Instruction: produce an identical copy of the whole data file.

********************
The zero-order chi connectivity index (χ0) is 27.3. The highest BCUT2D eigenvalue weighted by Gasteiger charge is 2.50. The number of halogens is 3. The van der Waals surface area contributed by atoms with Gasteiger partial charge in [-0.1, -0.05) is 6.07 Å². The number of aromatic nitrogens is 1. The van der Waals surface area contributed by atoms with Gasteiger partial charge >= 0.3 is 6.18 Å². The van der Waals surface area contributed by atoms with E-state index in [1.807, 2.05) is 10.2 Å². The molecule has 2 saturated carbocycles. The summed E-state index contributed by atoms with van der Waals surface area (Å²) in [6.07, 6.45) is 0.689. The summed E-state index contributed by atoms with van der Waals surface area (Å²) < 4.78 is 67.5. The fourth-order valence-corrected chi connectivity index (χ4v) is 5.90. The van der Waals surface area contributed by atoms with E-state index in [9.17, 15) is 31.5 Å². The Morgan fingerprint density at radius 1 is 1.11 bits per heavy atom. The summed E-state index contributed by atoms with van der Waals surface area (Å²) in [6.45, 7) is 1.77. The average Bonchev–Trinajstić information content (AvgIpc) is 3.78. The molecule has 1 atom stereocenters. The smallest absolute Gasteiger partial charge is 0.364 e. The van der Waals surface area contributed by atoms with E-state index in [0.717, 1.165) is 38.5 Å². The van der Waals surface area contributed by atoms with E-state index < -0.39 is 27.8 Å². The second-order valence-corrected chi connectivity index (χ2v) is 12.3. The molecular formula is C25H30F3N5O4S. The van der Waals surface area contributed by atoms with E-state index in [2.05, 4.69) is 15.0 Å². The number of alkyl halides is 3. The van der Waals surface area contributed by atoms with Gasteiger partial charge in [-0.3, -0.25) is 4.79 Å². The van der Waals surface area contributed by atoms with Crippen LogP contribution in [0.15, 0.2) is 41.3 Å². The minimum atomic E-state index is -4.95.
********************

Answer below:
The zero-order chi connectivity index (χ0) is 27.3. The highest BCUT2D eigenvalue weighted by Gasteiger charge is 2.50. The number of halogens is 3. The van der Waals surface area contributed by atoms with Gasteiger partial charge in [-0.1, -0.05) is 6.07 Å². The number of aromatic nitrogens is 1. The van der Waals surface area contributed by atoms with Gasteiger partial charge >= 0.3 is 6.18 Å². The van der Waals surface area contributed by atoms with E-state index in [1.807, 2.05) is 10.2 Å². The molecule has 2 saturated carbocycles. The summed E-state index contributed by atoms with van der Waals surface area (Å²) in [6.07, 6.45) is 0.689. The summed E-state index contributed by atoms with van der Waals surface area (Å²) < 4.78 is 67.5. The fourth-order valence-corrected chi connectivity index (χ4v) is 5.90. The van der Waals surface area contributed by atoms with E-state index in [9.17, 15) is 31.5 Å². The Morgan fingerprint density at radius 1 is 1.11 bits per heavy atom. The summed E-state index contributed by atoms with van der Waals surface area (Å²) in [6.45, 7) is 1.77. The average Bonchev–Trinajstić information content (AvgIpc) is 3.78. The molecule has 1 atom stereocenters. The smallest absolute Gasteiger partial charge is 0.364 e. The van der Waals surface area contributed by atoms with E-state index in [0.717, 1.165) is 38.5 Å². The van der Waals surface area contributed by atoms with E-state index < -0.39 is 27.8 Å². The second-order valence-corrected chi connectivity index (χ2v) is 12.3. The molecular formula is C25H30F3N5O4S. The van der Waals surface area contributed by atoms with E-state index in [2.05, 4.69) is 15.0 Å². The number of alkyl halides is 3. The van der Waals surface area contributed by atoms with Gasteiger partial charge in [-0.3, -0.25) is 4.79 Å². The van der Waals surface area contributed by atoms with Crippen LogP contribution in [0.15, 0.2) is 41.3 Å². The minimum atomic E-state index is -4.95.